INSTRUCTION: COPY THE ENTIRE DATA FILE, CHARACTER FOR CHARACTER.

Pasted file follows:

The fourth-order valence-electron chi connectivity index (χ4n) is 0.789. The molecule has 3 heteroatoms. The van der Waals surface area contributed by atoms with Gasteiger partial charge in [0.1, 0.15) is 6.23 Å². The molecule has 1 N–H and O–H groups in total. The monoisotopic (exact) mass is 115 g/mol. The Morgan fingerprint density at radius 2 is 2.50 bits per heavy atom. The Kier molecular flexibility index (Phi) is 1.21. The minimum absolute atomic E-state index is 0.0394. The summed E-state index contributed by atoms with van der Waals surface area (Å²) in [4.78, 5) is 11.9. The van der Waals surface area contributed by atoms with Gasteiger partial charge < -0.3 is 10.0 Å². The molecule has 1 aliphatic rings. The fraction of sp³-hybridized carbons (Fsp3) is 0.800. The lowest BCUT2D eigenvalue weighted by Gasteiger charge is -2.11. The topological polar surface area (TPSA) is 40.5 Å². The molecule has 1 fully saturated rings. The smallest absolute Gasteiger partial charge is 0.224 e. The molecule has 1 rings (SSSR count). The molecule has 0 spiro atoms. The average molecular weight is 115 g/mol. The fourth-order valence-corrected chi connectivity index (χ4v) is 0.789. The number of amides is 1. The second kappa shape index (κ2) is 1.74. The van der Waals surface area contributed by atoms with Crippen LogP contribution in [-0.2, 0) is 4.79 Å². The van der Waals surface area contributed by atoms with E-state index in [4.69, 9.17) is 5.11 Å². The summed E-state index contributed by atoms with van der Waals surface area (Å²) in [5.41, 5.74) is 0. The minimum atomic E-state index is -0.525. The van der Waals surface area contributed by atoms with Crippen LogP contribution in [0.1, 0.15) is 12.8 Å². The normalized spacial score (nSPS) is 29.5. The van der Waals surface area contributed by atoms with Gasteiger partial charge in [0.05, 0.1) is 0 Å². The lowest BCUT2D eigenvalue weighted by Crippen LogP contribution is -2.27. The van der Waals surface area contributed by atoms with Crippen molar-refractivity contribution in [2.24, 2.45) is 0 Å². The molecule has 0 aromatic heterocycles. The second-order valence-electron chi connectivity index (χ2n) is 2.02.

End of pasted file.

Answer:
The fourth-order valence-electron chi connectivity index (χ4n) is 0.789. The molecule has 3 heteroatoms. The van der Waals surface area contributed by atoms with Gasteiger partial charge in [0.1, 0.15) is 6.23 Å². The molecule has 1 N–H and O–H groups in total. The monoisotopic (exact) mass is 115 g/mol. The Morgan fingerprint density at radius 2 is 2.50 bits per heavy atom. The Kier molecular flexibility index (Phi) is 1.21. The minimum absolute atomic E-state index is 0.0394. The summed E-state index contributed by atoms with van der Waals surface area (Å²) in [4.78, 5) is 11.9. The van der Waals surface area contributed by atoms with Gasteiger partial charge < -0.3 is 10.0 Å². The molecule has 1 aliphatic rings. The fraction of sp³-hybridized carbons (Fsp3) is 0.800. The lowest BCUT2D eigenvalue weighted by Gasteiger charge is -2.11. The topological polar surface area (TPSA) is 40.5 Å². The molecule has 1 fully saturated rings. The smallest absolute Gasteiger partial charge is 0.224 e. The molecule has 1 rings (SSSR count). The molecule has 0 spiro atoms. The average molecular weight is 115 g/mol. The fourth-order valence-corrected chi connectivity index (χ4v) is 0.789. The number of amides is 1. The second kappa shape index (κ2) is 1.74. The van der Waals surface area contributed by atoms with Crippen LogP contribution in [-0.2, 0) is 4.79 Å². The van der Waals surface area contributed by atoms with E-state index in [4.69, 9.17) is 5.11 Å². The summed E-state index contributed by atoms with van der Waals surface area (Å²) in [5.41, 5.74) is 0. The minimum atomic E-state index is -0.525. The van der Waals surface area contributed by atoms with Crippen LogP contribution in [0.1, 0.15) is 12.8 Å². The normalized spacial score (nSPS) is 29.5. The van der Waals surface area contributed by atoms with Gasteiger partial charge in [0.05, 0.1) is 0 Å². The lowest BCUT2D eigenvalue weighted by Crippen LogP contribution is -2.27. The van der Waals surface area contributed by atoms with Crippen molar-refractivity contribution in [2.24, 2.45) is 0 Å². The molecule has 0 aromatic heterocycles. The second-order valence-electron chi connectivity index (χ2n) is 2.02.